My son who is 5 soon lacks confidence. We have put him in to do auskick and most of the time he doesn't want to participate and hangs back in the group it's the same at school too. He is a great kid and I love him to bits no matter what he does but I do worry about him in the school environment. He also does swimming lessons which he loves as its a small group but I do find he struggles with the large group situation. Any tips on how to overcome this. I feel that I have let him down some what and that I have not raised him properly.
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31-03-2012 09:31 #1
How to get my boy more confident
31-03-2012 09:51 #2Senior Member
- Join Date
- Nov 2008
Last edited by lolly137; 17-09-2015 at 20:43.
31-03-2012 09:55 #3
Aw thats sad - you shouldn't feel that you have not raised him properly! Not everyone enjoys being the centre of attention. If I were you, I wouldn't push him to be someone he's not. If he's more of a one on one/small group kinda guy - awesome! Give him the opportunity to invite his mates round to play. You might find he's well developed socially, but that he doesn't like hoardes of people around him.
This is just my opinion though - I can sympathise, I am hilarious and awesome in a small group, a quivering mute in a large group.
31-03-2012 10:17 #4
You haven't done anything wrong! He might just have a more sensitive temperament. Keep encouraging him to do activities in groups and make a big fuss when he engages in these. Reward him when he is 'sociable'. A child psychologist could also help him to build his confidence. Some psychs run social skills groups, which may help. His school may have something along these lines too.
31-03-2012 10:19 #5
Just realized he may not be at school yet.
In that case, give him lots of opportunities to practice being brave and social. Keep up the auskick and swimming, but also try to have lots of play dates.
31-03-2012 12:02 #6
He is at school I must admit I'm not a confident person my self and he doesn't have any friends outside of school which it's only been term 1 so he hasn't really made real set friends yet. I do worry for him I'm not trying to force him to participate if he chooses not to we listen to him. We don't know a lot of ppl with kids that we socialis with so that's been hard to still trying to find our feet in a new state though we have been up here 4 yrs now.
31-03-2012 14:59 #7Senior Member
- Join Date
- Jun 2006
Definitely playdates with a small group of friends made a big difference with my DS. He was very timid for the first 6 months of kinder last year but once some other mum's and I got our act together and had 4 of the boys together for a few playdates over the holidays there was no looking back and he loved kindy so much more the second half of the year.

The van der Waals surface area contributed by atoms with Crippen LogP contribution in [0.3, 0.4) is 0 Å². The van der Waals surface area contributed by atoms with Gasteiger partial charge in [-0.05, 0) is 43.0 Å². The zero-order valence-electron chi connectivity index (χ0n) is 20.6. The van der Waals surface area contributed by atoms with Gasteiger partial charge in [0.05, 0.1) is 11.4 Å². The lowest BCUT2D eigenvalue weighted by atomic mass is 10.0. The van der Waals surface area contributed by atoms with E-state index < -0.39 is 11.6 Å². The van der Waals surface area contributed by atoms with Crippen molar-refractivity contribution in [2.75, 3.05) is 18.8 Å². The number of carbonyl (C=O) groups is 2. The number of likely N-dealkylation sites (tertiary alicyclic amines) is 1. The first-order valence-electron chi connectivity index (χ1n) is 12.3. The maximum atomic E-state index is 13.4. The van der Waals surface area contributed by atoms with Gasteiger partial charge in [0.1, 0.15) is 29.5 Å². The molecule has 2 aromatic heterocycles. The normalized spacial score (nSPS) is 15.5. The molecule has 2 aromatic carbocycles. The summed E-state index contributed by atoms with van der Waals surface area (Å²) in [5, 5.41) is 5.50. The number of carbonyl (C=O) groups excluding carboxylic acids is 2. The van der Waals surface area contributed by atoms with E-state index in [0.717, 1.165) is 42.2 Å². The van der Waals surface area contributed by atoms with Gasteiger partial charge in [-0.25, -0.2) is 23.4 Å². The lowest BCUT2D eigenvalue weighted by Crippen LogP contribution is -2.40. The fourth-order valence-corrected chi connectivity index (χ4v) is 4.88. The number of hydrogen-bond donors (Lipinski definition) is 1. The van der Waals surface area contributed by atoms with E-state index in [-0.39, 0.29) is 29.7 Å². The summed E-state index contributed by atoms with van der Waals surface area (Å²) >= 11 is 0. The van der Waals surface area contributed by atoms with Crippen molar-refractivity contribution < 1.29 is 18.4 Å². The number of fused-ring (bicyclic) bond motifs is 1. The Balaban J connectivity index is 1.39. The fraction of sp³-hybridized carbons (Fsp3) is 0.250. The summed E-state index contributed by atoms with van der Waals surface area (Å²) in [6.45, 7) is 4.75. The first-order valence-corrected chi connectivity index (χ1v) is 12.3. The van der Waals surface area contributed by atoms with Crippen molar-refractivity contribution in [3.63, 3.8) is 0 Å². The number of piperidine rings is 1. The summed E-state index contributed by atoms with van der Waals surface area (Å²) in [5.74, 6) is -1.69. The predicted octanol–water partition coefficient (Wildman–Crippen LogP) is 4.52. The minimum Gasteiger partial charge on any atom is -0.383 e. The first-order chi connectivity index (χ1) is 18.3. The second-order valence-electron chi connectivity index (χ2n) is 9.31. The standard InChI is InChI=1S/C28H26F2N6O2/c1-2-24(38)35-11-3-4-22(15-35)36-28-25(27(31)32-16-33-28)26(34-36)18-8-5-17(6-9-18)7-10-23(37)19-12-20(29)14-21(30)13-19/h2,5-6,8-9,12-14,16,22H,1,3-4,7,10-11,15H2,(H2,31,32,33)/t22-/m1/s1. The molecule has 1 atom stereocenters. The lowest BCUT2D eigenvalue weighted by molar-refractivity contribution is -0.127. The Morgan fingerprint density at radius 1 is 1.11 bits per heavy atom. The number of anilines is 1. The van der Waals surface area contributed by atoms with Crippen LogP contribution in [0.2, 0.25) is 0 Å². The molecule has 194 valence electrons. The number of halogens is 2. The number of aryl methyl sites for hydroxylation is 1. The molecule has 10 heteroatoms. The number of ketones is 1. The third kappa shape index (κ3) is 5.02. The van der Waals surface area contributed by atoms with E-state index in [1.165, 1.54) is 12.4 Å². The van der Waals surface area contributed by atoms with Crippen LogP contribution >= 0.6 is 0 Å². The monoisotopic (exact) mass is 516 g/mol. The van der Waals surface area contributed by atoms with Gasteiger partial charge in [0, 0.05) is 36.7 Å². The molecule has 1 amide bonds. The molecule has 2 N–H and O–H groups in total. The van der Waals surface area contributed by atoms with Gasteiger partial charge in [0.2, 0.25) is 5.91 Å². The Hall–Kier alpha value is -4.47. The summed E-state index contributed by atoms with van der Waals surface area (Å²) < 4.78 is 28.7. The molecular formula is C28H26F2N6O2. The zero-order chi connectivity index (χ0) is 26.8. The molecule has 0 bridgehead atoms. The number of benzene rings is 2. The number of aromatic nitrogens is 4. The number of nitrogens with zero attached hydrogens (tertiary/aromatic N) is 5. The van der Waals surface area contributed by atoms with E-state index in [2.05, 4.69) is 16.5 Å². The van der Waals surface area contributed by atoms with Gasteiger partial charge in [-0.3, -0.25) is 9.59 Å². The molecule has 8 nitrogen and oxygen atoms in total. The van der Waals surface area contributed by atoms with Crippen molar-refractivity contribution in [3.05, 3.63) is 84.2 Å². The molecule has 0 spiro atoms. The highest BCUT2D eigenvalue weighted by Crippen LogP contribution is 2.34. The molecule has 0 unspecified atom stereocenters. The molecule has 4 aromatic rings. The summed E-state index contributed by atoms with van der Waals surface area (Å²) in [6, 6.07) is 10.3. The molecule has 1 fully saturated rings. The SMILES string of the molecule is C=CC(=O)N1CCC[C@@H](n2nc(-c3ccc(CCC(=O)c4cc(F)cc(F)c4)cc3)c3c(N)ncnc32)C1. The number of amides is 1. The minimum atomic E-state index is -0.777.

Again, he was struggling at school drop offs the first few weeks of Prep this year. I spotted another boy who was also struggling and had a chat to his mum about a play in the park one day. We met up, the boys had a blast and school drop offs did get easier because there was a familiar face in class and not just a bunch of kids he didn't really know. And now I have a new friends too. I'm not the most outgoing person either but we move state every few years so I've had to learn that it doesn't kill me to put myself out there to meet new people for both my sake and the kids.
If you don't really see any of the mum's at pick up you could ask the teacher if they've noticed your DS gets on especially well with anyone and perhaps write a note with your details and a suggested catch up that your DS could give the child/children? Same would apply at auskick, if he gets to know just one other kid there a bit better he might enjoy the whole session alot more and feel more like part of the group.
31-03-2012 15:55 #8
My son who is 8 is like this, he loves golf, he likes soccer, but doesn't like aus-kick or most other 'group' sports.
Please don't feel there is something wrong with him, he will slot in where he feels comfortable, there is nothing wrong with prefering solo sorts, or even no sports at all for that matter!
I really dislike the way society seems to push the idea we should all be extroverts who love team sports or there is something wrong with us.
If you push your son too hard to be something he is 'not' then he may begin to get a sense that you think there is something wrong with him, and that may translate to him feeling there is something wrong with himself, and to poor self esteem.
I say just watch him, see what he DOES enjoy, and then give him your full support for those things.
31-03-2012 16:48 #9
03-04-2012 14:55 #10
I agree, we don't all need to be extroverts. I am sure as heck not one, and i was an anxious kid whose parents refused to let me avoid the social situations that freaked the bejesus out of me. It was hard at the time, but I'm a confident, nonavoidant introvert now. Still don't like large groups, but can tolerate them.
I guess there is a difference between not liking something and being afraid of it. If a person avoids activities they would normally like because of the other people there, it might be something worth addressing.
OP- does your son's teacher have concerns about your son's confidence?. If in doubt, it can't hurt to see a psychologist, who can assess and determine if there is anything to worry about.
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